Members of the Carroll County delegation to the General Assembly met with business and community leaders.
Members of the Carroll County delegation to the Maryland General Assembly met with business and community leaders Thursday morning to discuss potential impacts of the upcoming 2017 legislative session on the business community.
Three members of Carroll's 11-member delegation — Del. Susan Krebs, R-District 5, Sen. Justin Ready, R-District 5, and Del. Trent Kittleman, R-District 9A — were in attendance for the annual Legislative Kick-Off Breakfast, sponsored by the Carroll County Chamber of Commerce and held at the Zigler Hospitality Center in New Windsor. Each expressed optimism that Republican down-ballot wins across the country, along with the election of Donald Trump and the leadership of Maryland Gov. Larry Hogan, could lead to more conservative legislation in majority-Democrat Maryland.
"It was a down-ballot sweep," Krebs told those gathered. "We have more Republicans in office in the states than since 1928."
Krebs said the fact that Republicans now control 68 percent of state legislative chambers across the country is an indication of the dominance of the conservative view, especially in states that have elected Republican secretaries of state.
"They control election law. They can ask for ID," she said. "They can make fair elections."
Kittleman said she was very hopeful about what a President Trump will mean for the business community.
"When he said, 'For every regulation that is passed, two must be repealed,' I jumped for joy," Kittleman said. "One of the things I would like to do is to take small groups of legislators into a small business to see how the regulations impact what you do."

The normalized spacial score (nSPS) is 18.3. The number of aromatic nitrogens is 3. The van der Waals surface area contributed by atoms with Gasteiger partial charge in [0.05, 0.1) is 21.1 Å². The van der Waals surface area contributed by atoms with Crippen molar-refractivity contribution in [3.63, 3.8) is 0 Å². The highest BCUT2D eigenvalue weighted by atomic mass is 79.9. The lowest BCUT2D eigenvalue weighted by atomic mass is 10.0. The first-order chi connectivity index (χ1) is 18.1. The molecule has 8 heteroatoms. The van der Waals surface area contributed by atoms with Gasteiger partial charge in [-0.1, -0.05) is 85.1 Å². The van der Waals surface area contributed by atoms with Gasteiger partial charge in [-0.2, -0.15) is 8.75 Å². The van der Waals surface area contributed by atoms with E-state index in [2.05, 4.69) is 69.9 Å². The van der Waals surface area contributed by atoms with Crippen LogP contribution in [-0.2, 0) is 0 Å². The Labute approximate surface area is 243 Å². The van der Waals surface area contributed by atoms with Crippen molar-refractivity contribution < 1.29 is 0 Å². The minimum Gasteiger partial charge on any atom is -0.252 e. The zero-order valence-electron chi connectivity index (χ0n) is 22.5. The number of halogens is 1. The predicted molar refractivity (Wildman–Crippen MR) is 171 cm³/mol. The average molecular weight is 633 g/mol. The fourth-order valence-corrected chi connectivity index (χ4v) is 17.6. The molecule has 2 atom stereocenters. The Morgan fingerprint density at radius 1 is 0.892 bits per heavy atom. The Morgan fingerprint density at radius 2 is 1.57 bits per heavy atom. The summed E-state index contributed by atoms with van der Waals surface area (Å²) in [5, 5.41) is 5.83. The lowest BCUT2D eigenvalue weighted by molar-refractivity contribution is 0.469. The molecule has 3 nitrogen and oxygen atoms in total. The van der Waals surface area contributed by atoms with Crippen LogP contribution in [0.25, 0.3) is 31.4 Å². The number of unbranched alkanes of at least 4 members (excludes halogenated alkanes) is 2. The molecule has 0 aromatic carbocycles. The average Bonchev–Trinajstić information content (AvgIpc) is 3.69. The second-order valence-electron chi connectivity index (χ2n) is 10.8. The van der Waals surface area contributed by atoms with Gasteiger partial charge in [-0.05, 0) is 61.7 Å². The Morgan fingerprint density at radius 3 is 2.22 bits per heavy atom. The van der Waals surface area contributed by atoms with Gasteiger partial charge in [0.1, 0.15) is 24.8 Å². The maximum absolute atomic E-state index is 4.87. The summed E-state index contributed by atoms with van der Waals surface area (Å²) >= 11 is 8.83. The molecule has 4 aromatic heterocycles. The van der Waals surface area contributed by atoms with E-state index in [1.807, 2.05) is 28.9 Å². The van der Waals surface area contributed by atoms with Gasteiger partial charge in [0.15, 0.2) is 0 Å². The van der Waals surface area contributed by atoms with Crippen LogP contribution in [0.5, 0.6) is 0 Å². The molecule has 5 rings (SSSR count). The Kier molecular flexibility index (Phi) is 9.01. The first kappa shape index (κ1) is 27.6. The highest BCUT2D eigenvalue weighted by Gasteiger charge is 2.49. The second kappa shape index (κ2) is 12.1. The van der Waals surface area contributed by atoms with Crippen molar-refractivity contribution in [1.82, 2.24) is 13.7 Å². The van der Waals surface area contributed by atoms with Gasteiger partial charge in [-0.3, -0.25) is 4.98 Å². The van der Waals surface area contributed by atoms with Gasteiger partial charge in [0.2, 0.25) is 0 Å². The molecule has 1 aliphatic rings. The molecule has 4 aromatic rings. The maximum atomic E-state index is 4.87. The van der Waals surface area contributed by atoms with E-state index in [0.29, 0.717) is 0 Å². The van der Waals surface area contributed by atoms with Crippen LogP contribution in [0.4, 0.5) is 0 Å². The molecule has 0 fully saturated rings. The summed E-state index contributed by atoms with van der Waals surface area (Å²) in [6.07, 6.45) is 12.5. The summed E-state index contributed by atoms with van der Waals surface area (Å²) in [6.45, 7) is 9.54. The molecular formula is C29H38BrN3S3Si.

In terms of actions at the state level, the delegation told the crowd they were hopeful that Hogan would be able to take the state in a more business-friendly, fiscally conservative direction.
Krebs, for instance, told the crowd she was hopeful there would be a chance to address regulation reform at the state level, and she asked business leaders to let her know of regulations that should be repealed.
"If you have ideas in your industry, we need to know what they are," she said. "Share those so they can be looked at."
Krebs said she would also like to see the General Assembly change the proportion of the annual budget allocated by formula, freeing more money to be spent on what she said the state should be spending it on: education and public safety.
"Our budget is 80 percent formula-driven," she said. "It takes away the flexibility of the governor to react to things where we need money."
Ready told the crowd he was excited by Hogan's "radical new idea."
"Let's invest transportation dollars in transportation avenues that people actually use," he said, with a laugh.
Rather than investing money into mass transit projects that Ready said a small percentage of Marylanders use, he would rather see Hogan allocate money toward expanding road capacity and road maintenance.
"Md. 32 is a tremendously important route for our county … we need the widening of Md. 32," Ready said. "We want to make Maryland and our county a top destination for businesses."
It will likely be the last time the Chamber holds the breakfast at the Zigler Hospitality Center, Chamber President Mike McMullin told the crowd in closing, precisely because Carroll has become a destination for a new business. The center is part of the larger Brethren Service Center that the Illinois-based Church of the Brethren is in the process of selling to Shanghai Yulun Education Group, which intends to reopen the campus as a high-end boarding school in the fall.
McMullin presented the Zigler staff with a certificate of appreciation.